Wage and Hour Case Study

Economic Damages Reduced by 50%

Wage and hour cases are a common form of class action litigation wherein groups of non-salaried workers, usually paid hourly or for shift work, claim that they were in some way underpaid or put at a disadvantage by their employer.

Sometimes, these claims are over missed meal or rest breaks, punch clock or time card rounding errors, or mistakes in paying minimum wage and overtime. Other times, they involve claims for activities that take place before workers clock in, and after they clock out (at which point they are no longer paid.)

Groups of plaintiffs might claim they should be compensated for off-the-clock activities such as “donning and doffing” (putting on and taking off) protective gear, mandatory bag checks, entering and exiting through a buffer zone further into a facility, or other security measures used by companies to prevent theft.

In most of these cases, the off-the-clock time involved for an employee on a single day is small, amounting to a few minutes or less. However, when added up across thousands of shifts, for tens or hundreds of workers, the totals can accumulate quickly–and the defendant in these cases may be looking at millions of dollars in damages. 

The Challenge in Wage and Hour Cases

There are several initial questions in wage and hour case studies, and they all come down to a matter of time. In off-the-clock damages cases, economic experts might wonder how long these activities typically take employees–and how long they need to take. They might ask if employees are going directly to their work stations in a facility, or if they are somehow taking more time to get to their stations, maybe inadvertently. Economists would take into account the time cost of stages that cannot be controlled, such as waiting for computers to boot up, and consider that in their estimate of damages.

The Wage and Hour Case Details

Welch economists worked on a case recently for a company with multiple locations. The company asked us to assess potential damages for a wage and hour suit. Employees were alleging that they were owed compensation for the amount of time between their entry into the facility where they worked and clocking into the payroll system.

In between entering and clocking in, employees had to walk some distance to their work stations. They also had to boot up a computer and log into a system. Once they were logged in, they would be officially clocked in and begin getting paid.

The employees at this company had filed a class-action suit. They were suing the company to get paid for the time from the moment they entered the building until their log-in to the system.

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Our Economists’ Approach


We worked with our clients at the company to create a timeline of events for each of the workers on a typical day. We settled on three stages:

(1) Time from entering the building to getting to the employee’s workstation

(2) Time booting up the computer

(3) Time from when the computer was booted up until the employee was clocked into the system

We found that stage 3 did not usually take employees much time. The lost time was in the first two stages. Since the computer boot-up time was automatic, and not in the employees’ control, we assigned an average boot-up time for each employee.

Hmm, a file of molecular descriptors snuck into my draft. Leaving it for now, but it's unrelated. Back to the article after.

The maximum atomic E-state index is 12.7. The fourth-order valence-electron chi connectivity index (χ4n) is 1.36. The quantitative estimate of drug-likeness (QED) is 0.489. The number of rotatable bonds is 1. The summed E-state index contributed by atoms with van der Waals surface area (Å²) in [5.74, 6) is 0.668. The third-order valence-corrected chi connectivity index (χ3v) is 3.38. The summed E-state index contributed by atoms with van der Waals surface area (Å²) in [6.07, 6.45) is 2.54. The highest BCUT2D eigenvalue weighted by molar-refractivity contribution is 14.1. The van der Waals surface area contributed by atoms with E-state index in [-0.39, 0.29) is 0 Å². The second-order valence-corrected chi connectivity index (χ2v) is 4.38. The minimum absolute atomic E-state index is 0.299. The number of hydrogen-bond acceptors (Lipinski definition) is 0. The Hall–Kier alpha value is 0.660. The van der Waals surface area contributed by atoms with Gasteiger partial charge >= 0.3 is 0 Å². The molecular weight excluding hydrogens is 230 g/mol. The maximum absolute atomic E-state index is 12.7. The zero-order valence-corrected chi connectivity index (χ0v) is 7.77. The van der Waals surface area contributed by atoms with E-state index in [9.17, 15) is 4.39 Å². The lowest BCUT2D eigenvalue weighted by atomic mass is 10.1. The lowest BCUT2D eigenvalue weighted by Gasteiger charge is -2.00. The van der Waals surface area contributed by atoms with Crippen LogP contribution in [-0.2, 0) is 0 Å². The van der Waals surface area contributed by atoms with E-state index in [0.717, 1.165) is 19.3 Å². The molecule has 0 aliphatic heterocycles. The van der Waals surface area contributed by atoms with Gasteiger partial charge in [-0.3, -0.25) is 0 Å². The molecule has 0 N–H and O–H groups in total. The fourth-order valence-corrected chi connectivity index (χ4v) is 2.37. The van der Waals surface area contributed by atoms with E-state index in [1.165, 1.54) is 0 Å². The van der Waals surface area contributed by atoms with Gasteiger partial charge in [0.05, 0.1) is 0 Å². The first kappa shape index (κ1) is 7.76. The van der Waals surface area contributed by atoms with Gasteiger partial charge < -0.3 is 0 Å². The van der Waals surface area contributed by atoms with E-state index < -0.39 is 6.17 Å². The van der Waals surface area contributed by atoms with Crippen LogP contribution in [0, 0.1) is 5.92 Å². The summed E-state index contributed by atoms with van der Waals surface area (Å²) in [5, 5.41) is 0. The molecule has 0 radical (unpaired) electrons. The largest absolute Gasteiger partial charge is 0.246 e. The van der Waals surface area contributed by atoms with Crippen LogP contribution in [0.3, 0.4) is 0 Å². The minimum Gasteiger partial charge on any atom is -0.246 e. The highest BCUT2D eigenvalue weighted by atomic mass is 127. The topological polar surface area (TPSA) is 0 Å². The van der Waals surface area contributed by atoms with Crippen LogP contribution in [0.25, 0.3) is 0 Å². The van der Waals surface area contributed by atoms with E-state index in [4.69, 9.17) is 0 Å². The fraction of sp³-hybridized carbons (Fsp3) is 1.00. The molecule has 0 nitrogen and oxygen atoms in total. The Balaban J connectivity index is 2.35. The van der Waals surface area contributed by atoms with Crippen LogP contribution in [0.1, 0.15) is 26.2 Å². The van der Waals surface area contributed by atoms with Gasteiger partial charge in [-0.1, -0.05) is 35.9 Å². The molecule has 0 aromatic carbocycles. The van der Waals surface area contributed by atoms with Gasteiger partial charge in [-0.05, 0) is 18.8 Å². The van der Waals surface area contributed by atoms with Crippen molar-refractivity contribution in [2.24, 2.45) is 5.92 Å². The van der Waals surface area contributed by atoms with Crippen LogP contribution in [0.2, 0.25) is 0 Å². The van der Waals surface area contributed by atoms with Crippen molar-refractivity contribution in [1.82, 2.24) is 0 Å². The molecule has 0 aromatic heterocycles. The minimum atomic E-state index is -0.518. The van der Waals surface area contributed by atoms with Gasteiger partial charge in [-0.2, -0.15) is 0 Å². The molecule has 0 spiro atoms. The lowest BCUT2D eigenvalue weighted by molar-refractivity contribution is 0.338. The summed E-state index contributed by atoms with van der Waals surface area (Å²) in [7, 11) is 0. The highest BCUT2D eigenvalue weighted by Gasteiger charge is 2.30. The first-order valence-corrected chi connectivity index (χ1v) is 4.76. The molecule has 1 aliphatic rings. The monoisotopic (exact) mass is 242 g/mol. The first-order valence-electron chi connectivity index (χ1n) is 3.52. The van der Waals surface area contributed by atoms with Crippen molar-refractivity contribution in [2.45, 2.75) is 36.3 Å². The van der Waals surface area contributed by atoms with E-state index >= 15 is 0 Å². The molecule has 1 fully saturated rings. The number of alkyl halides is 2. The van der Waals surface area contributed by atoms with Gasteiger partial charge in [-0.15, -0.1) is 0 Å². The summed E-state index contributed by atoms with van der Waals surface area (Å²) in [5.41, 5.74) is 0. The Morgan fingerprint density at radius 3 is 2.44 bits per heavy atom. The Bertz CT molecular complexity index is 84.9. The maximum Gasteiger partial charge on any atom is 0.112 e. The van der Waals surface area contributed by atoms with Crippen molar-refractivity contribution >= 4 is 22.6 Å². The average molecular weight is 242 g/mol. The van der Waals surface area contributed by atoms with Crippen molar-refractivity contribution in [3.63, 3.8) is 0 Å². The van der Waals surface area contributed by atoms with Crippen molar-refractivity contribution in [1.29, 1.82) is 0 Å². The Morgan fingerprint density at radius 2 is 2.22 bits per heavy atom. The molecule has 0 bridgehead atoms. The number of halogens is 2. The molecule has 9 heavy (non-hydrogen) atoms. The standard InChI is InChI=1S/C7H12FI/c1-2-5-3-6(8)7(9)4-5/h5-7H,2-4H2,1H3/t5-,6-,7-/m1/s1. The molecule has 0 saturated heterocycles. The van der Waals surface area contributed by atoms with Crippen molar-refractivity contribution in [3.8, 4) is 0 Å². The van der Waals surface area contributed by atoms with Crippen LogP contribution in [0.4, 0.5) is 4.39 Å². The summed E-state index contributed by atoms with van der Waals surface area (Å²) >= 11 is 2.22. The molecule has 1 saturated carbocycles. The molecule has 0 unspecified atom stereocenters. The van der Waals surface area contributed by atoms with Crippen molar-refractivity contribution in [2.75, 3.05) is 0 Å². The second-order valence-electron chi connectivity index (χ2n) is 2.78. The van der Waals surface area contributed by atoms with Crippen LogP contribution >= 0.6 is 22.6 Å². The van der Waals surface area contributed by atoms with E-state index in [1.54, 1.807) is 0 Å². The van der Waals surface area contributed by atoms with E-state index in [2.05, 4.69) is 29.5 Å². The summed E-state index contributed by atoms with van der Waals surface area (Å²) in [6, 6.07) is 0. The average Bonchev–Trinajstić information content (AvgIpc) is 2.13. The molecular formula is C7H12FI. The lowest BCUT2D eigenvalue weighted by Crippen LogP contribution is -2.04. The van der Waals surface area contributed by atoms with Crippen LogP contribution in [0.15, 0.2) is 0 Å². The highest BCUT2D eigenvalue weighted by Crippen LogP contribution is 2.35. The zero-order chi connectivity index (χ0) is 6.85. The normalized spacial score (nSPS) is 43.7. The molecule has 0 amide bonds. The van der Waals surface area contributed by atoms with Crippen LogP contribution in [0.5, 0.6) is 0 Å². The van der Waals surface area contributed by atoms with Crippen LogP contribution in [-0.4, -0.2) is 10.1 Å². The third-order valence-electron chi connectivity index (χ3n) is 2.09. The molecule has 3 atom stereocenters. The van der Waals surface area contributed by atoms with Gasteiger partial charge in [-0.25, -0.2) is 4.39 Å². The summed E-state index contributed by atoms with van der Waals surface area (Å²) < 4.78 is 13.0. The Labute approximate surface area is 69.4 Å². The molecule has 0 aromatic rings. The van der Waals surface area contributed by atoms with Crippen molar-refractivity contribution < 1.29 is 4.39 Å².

Then, we focused on the amount of time it took employees to get to their work stations and boot up their computers. This time was different for every employee. To figure out how long it took, we tracked multiple employees every day for a month, recording each day how long they took between entering the building and beginning the boot-up sequence on their computers.

Our Analysis


Here is what we noticed: Over the 21-day period in which we tracked the employees, they showed variable amounts of time from entry to boot-up. The shortest period was a bit over 3 minutes. The longest was over 25 minutes. This demonstrated to our experts that some activities were taking place that did not need to be compensated, such as visiting with other employees, checking email, or hanging out in the break room before starting work.

The plaintiff’s expert suggested that the median value, a little over 14 minutes, was an appropriate amount of “compensable time”–meaning, the plaintiffs should all be paid for that time, daily, in addition to the computer boot-up sequence time and then their paid work.

We disagreed. We argued that employees did not need 14 minutes to go to a station and log into a computer. However, we also knew that 3 minutes was too short–it would require employees to be constantly walking at an abnormally fast pace. We argued successfully that the 5th percentile measurement, a little over 7 minutes, was a reasonable amount of time for employees to be paid. 

Results of the Wage and Hour Case

Welch Consulting ended up using these same calculations across all the company’s call centers, in multiple locations, for all employees. These calculations resulted in similar reductions in estimated compensable minutes.

Our successful argument to reduce the estimated damages from the median amount of time (suggested by the plaintiff’s expert) to the 5th percentile amount was a huge win for the defendant! It reduced the economic damages to be paid by the company by approximately 50%.

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